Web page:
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Fox Friday: Fox Lane’s Greg Ronel Starts Pound Ridge Partnership’s First Junior Board
Fox Friday is a series that highlights the impressive accomplishments of Bedford Central School District students. Each week, we share things our students are doing that are sure to inspire.
Today’s Fox Friday focuses on junior Greg Ronel and six of his peers who make up the first-ever Pound Ridge Partnership junior board. Greg, who serves as president, answered a few questions outlining how he got it started last spring and what he and his classmates do for the community.
How did you get started working with the Pound Ridge Partnership?
I started working with the Partnership during the summer of my freshman year when I saw that they needed volunteers at their local events.
What gave you the idea to start a junior board? What do you hope it accomplishes?
While I was volunteering at Partnership events, I saw that they were in need of enthusiastic and reliable volunteers. I also noticed that students at Fox Lane didn't know how to get their required community service hours. Therefore, during the winter of my sophomore year, I decided to start the junior board to help fix these two issues.
How did you start recruiting members once you got the junior board approved?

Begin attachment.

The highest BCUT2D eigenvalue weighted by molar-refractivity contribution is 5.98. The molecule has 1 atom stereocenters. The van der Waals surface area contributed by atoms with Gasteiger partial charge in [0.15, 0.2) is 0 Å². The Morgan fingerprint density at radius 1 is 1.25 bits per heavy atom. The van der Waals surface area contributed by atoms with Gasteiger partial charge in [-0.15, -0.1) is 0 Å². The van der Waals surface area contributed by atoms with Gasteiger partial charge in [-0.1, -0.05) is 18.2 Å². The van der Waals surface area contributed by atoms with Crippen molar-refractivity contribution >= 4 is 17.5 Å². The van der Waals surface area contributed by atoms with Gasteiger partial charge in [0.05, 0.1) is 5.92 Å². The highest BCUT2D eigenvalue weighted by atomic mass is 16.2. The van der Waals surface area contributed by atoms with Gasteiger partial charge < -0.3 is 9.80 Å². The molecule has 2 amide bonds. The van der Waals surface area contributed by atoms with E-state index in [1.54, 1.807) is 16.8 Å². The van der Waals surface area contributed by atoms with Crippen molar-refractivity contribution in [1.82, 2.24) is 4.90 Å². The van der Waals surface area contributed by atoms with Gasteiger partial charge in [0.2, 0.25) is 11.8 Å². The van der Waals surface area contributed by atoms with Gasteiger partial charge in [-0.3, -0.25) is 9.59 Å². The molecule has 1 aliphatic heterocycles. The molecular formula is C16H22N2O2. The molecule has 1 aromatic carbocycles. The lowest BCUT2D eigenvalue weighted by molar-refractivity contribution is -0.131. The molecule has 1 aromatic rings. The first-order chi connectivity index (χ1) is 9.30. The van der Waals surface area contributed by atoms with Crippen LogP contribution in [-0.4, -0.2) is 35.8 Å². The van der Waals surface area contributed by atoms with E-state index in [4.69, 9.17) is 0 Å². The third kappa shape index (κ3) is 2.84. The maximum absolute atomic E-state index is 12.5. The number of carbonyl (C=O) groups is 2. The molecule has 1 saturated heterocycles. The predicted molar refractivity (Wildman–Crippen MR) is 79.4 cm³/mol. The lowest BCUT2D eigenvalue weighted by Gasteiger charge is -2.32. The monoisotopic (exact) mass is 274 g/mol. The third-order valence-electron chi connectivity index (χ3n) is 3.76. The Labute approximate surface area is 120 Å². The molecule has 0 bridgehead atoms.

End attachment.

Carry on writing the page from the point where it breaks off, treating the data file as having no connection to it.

In the beginning, I recruited people at Fox Lane who I knew well, worked with before, and who I knew were reliable. I believed that we needed members like this in order to have a successful board.
What events have you worked? What do you typically do there?
The junior board has worked at events like Food Truck Fridays, Pound Ridge Proud Day and the Harvest Fest. At each of these events, the board, along with recruited volunteers, helped set up the event itself, helped run the activities and broke down the event at the end of the day.
How does the work of a board member differ from that of a volunteer?
The junior board consists of seven members: myself, Dassabre McPhee Djan, Ava Kellner, Jacob Cormier, Josephine Hollander, Andre McConnell and Luke McConnell.
As the president of the board, I am responsible for communicating with the senior board about how many volunteers are needed for each event. I then relay this information to my fellow board members and we are each responsible for recruiting an adequate number of volunteers. We usually accomplish this by recruiting our friends and classmates via social media.
Have you learned anything surprising from this experience?
Each board member has learned how to lead, how to network and how to recruit many people to help with different events. We have also learned how to communicate and work with adults from a variety of backgrounds and specialties. These life lessons have been instrumental in our development as professionals.